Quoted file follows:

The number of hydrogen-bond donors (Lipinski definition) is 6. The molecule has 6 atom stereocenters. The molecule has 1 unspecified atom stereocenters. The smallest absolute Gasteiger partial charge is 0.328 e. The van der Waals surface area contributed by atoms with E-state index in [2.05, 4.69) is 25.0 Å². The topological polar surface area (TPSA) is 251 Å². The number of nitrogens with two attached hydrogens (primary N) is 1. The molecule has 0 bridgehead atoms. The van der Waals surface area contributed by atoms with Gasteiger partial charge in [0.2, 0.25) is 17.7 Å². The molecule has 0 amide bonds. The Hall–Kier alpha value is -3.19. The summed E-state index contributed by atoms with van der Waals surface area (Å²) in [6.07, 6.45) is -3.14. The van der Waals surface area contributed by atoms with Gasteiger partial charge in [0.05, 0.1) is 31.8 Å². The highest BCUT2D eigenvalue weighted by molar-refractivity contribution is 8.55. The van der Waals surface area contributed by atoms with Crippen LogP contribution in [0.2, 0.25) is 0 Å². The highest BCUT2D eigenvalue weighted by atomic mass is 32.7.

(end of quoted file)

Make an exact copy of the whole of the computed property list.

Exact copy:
The number of hydrogen-bond donors (Lipinski definition) is 6. The molecule has 6 atom stereocenters. The molecule has 1 unspecified atom stereocenters. The smallest absolute Gasteiger partial charge is 0.328 e. The van der Waals surface area contributed by atoms with E-state index in [2.05, 4.69) is 25.0 Å². The topological polar surface area (TPSA) is 251 Å². The number of nitrogens with two attached hydrogens (primary N) is 1. The molecule has 0 bridgehead atoms. The van der Waals surface area contributed by atoms with Gasteiger partial charge in [0.2, 0.25) is 17.7 Å². The molecule has 0 amide bonds. The Hall–Kier alpha value is -3.19. The summed E-state index contributed by atoms with van der Waals surface area (Å²) in [6.07, 6.45) is -3.14. The van der Waals surface area contributed by atoms with Gasteiger partial charge in [0.05, 0.1) is 31.8 Å². The highest BCUT2D eigenvalue weighted by molar-refractivity contribution is 8.55. The van der Waals surface area contributed by atoms with Crippen LogP contribution in [0.2, 0.25) is 0 Å². The highest BCUT2D eigenvalue weighted by atomic mass is 32.7.